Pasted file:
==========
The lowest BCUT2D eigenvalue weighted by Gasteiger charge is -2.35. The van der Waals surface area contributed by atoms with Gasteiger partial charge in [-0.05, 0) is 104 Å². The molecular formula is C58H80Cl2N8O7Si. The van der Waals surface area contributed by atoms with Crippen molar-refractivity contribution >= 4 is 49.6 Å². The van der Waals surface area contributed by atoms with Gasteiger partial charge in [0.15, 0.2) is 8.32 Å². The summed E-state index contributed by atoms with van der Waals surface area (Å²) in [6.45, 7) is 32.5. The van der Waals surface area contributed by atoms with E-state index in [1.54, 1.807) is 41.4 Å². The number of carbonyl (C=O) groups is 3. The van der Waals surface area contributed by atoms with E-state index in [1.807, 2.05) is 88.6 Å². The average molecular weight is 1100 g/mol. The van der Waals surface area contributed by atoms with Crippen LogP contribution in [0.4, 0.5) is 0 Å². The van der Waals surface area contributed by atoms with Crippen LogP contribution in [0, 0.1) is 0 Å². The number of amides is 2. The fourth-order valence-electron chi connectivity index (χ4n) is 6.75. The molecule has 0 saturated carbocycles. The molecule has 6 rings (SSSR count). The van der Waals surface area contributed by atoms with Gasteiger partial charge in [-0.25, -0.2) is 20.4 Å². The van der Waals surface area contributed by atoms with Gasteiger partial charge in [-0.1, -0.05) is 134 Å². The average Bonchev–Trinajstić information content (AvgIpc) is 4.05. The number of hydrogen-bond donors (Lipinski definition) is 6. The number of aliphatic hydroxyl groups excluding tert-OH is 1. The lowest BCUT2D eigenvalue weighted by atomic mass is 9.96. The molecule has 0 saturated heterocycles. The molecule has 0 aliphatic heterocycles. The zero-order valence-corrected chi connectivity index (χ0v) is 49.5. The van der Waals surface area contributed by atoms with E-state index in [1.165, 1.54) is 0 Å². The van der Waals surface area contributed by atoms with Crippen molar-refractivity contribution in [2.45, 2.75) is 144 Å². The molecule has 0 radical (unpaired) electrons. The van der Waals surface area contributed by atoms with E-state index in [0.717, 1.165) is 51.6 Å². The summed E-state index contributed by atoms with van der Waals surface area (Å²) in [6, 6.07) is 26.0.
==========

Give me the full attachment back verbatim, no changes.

The lowest BCUT2D eigenvalue weighted by Gasteiger charge is -2.35. The van der Waals surface area contributed by atoms with Gasteiger partial charge in [-0.05, 0) is 104 Å². The molecular formula is C58H80Cl2N8O7Si. The van der Waals surface area contributed by atoms with Crippen molar-refractivity contribution >= 4 is 49.6 Å². The van der Waals surface area contributed by atoms with Gasteiger partial charge in [0.15, 0.2) is 8.32 Å². The summed E-state index contributed by atoms with van der Waals surface area (Å²) in [6.45, 7) is 32.5. The van der Waals surface area contributed by atoms with E-state index in [1.54, 1.807) is 41.4 Å². The number of carbonyl (C=O) groups is 3. The van der Waals surface area contributed by atoms with E-state index in [1.807, 2.05) is 88.6 Å². The average molecular weight is 1100 g/mol. The van der Waals surface area contributed by atoms with Crippen LogP contribution in [0.4, 0.5) is 0 Å². The van der Waals surface area contributed by atoms with Crippen LogP contribution in [0, 0.1) is 0 Å². The number of amides is 2. The fourth-order valence-electron chi connectivity index (χ4n) is 6.75. The molecule has 0 saturated carbocycles. The molecule has 6 rings (SSSR count). The van der Waals surface area contributed by atoms with Gasteiger partial charge in [-0.25, -0.2) is 20.4 Å². The van der Waals surface area contributed by atoms with Gasteiger partial charge in [-0.1, -0.05) is 134 Å². The average Bonchev–Trinajstić information content (AvgIpc) is 4.05. The number of hydrogen-bond donors (Lipinski definition) is 6. The number of aliphatic hydroxyl groups excluding tert-OH is 1. The lowest BCUT2D eigenvalue weighted by atomic mass is 9.96. The molecule has 0 saturated heterocycles. The molecule has 0 aliphatic heterocycles. The zero-order valence-corrected chi connectivity index (χ0v) is 49.5. The van der Waals surface area contributed by atoms with E-state index in [1.165, 1.54) is 0 Å². The van der Waals surface area contributed by atoms with Crippen molar-refractivity contribution in [2.45, 2.75) is 144 Å². The molecule has 0 radical (unpaired) electrons. The van der Waals surface area contributed by atoms with E-state index in [0.717, 1.165) is 51.6 Å². The summed E-state index contributed by atoms with van der Waals surface area (Å²) in [6, 6.07) is 26.0.